I call this quilt "Go Wild!"
Originally it was supposed to have been two separate quilts, or at least two. I started with the flowered fabric which, if you look carefully, has lions, tigers and leopards. I had plans for that fabric.
Then I found the panel that featured 6 different African animals (Mystery doesn't qualify...) and added the striped fabric as I felt it was a good match for the panel. Then, as I was mulling it over, I recalled that I had a couple of animal print charm packs.
Then I tried to figure out how I could fit them all into the same quilt. I finally decided to use 12 inch squares of the flowered fabric alternating with the animals from the panel. Unfortunately, not only were they not 12 inches square (something more like 11-1/4"), but they weren't true to grain. So I added the striped borders on the tops and left sides of each square to square them up to the right size. If I'd added them on all four sides, the border would have ended up being only about 3/8" wide and the difference in width to square them up would have been more obvious.
Since I was using the charm squares as a border, I needed to make the quilt top measurements before the border evenly divisible by 9" (or 4-1/2", the finished size of a charm square), so that it would come out even. So I added a strip of 3" squares to the top and bottom of the quilt. These squares are the flowered fabric alternating with the print from the border of the African animals panel. I also had to make some charm squares from the flowered fabric as I didn't have quite enough for the border with the two animal print charm packs I had.
The final border was of the striped fabric. This is the first time I mitred the border. It really wasn't that difficult. I used my 45 degree triangle ruler to cut it.
I wasn't sure what I was going to use for a backing - something that went with the theme of the quilt. I looked around my local quilt shop - they were having a 30% off sale - and couldn't decide on what I felt was right. I considered a waterfall fabric - very pretty, but it wasn't quite what I wanted. Then I remembered that I had seen a piece of tiger print minky in their remnants, and I decided to give minky a try. That was another first for me. I dashed into the store 10 minutes before closing on the final day of the sale and got this minky fabric. They keep their minky in the basement, so that's why I only saw a remnant of the tiger print in the main part of the store. They also had a leopard print, which would have worked as well, but I decided to go with the tiger.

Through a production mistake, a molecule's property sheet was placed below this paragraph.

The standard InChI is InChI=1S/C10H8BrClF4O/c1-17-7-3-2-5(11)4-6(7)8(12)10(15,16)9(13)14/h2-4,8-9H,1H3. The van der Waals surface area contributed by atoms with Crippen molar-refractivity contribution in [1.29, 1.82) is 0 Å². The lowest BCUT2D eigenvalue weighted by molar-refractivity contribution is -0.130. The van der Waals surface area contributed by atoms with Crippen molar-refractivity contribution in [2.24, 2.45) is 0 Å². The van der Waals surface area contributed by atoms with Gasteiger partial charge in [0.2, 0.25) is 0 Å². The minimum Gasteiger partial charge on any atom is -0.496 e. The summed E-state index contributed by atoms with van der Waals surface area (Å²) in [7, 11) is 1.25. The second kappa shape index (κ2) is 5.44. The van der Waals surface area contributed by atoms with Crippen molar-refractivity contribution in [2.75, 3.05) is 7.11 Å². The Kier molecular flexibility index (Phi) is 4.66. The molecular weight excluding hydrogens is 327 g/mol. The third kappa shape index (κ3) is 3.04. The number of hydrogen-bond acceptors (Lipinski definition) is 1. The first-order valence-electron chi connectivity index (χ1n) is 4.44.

I did some online research on using minky. Some people had had disastrous results, and refused to ever try it again. I did speak to one of the staff at Sparrow Studioz and they just confirmed what I found on the internet - that you must load it with the stretch running crosswise, not lengthwise. We also did some pinning, which we normally don't do on the long arm. But minky is slippery compared to cotton and the batting doesn't want to stay in place.
Also in my research I found the recommendation to prewash your cottons, including the batting as minky doesn't shrink. So the cotton needs to be preshrunk in order to avoid problems when you do wash the quilt later. As I had charm squares as part of this quilt, and I wasn't going to wash them individually, and I had already started the quilt top before I decided to use minky, I just finished the quilt top and prewashed the whole thing. I didn't have my batting yet, so couldn't prewash it. However, I did have some polyester fibrefill batting at home and decided to go with that, since it wouldn't need prewashing. One of the things about minky is that it's quite heavy compared to cotton and I didn't want a quilt that I felt was weighing me down. So the polyester fibrefill was a better option as it weighs much less than cotton batting.
After quilting it successfully on the long arm (I can't remember the name of the pattern, but it's leaves and twisting vines and the staff member assisting me said that was the first time she knew of that that pattern was being used), I had to decide on a binding. I had more of the flowered fabric, but felt that a self-binding using the minky backing would give it a better look.
Before I even had a chance to stitch the binding, the quilt was cat tested.
And approved. Both cats had a liking for it.
I'll be honest: when I was first laying the pieces out and deciding what was going where, I wasn't really sure if I liked it. But it's grown on me and I love it now. I might have to fight with the cats for possession of it, however.